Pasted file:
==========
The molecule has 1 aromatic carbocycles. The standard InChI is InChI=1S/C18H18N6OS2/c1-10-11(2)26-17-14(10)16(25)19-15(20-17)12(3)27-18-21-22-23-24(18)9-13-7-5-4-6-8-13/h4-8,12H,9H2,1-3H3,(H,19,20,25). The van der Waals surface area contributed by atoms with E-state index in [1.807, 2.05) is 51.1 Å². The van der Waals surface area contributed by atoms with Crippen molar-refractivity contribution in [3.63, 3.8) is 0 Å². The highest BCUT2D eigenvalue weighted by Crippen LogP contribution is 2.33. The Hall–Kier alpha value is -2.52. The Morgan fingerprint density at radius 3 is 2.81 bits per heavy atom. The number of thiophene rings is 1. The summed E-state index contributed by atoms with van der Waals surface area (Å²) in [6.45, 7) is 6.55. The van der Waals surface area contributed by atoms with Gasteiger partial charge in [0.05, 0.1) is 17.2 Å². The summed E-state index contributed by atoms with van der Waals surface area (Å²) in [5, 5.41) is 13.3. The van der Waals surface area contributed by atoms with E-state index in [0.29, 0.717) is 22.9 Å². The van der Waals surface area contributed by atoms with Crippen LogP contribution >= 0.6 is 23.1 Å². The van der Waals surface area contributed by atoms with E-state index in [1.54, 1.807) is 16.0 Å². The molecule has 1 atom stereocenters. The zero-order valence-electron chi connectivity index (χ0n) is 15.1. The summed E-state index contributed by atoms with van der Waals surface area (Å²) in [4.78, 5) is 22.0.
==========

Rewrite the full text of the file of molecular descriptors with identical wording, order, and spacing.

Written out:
The molecule has 1 aromatic carbocycles. The standard InChI is InChI=1S/C18H18N6OS2/c1-10-11(2)26-17-14(10)16(25)19-15(20-17)12(3)27-18-21-22-23-24(18)9-13-7-5-4-6-8-13/h4-8,12H,9H2,1-3H3,(H,19,20,25). The van der Waals surface area contributed by atoms with E-state index in [1.807, 2.05) is 51.1 Å². The van der Waals surface area contributed by atoms with Crippen molar-refractivity contribution in [3.63, 3.8) is 0 Å². The highest BCUT2D eigenvalue weighted by Crippen LogP contribution is 2.33. The Hall–Kier alpha value is -2.52. The Morgan fingerprint density at radius 3 is 2.81 bits per heavy atom. The number of thiophene rings is 1. The summed E-state index contributed by atoms with van der Waals surface area (Å²) in [6.45, 7) is 6.55. The van der Waals surface area contributed by atoms with Gasteiger partial charge in [0.05, 0.1) is 17.2 Å². The summed E-state index contributed by atoms with van der Waals surface area (Å²) in [5, 5.41) is 13.3. The van der Waals surface area contributed by atoms with E-state index in [0.29, 0.717) is 22.9 Å². The van der Waals surface area contributed by atoms with Crippen LogP contribution >= 0.6 is 23.1 Å². The van der Waals surface area contributed by atoms with E-state index in [1.54, 1.807) is 16.0 Å². The molecule has 1 atom stereocenters. The zero-order valence-electron chi connectivity index (χ0n) is 15.1. The summed E-state index contributed by atoms with van der Waals surface area (Å²) in [4.78, 5) is 22.0.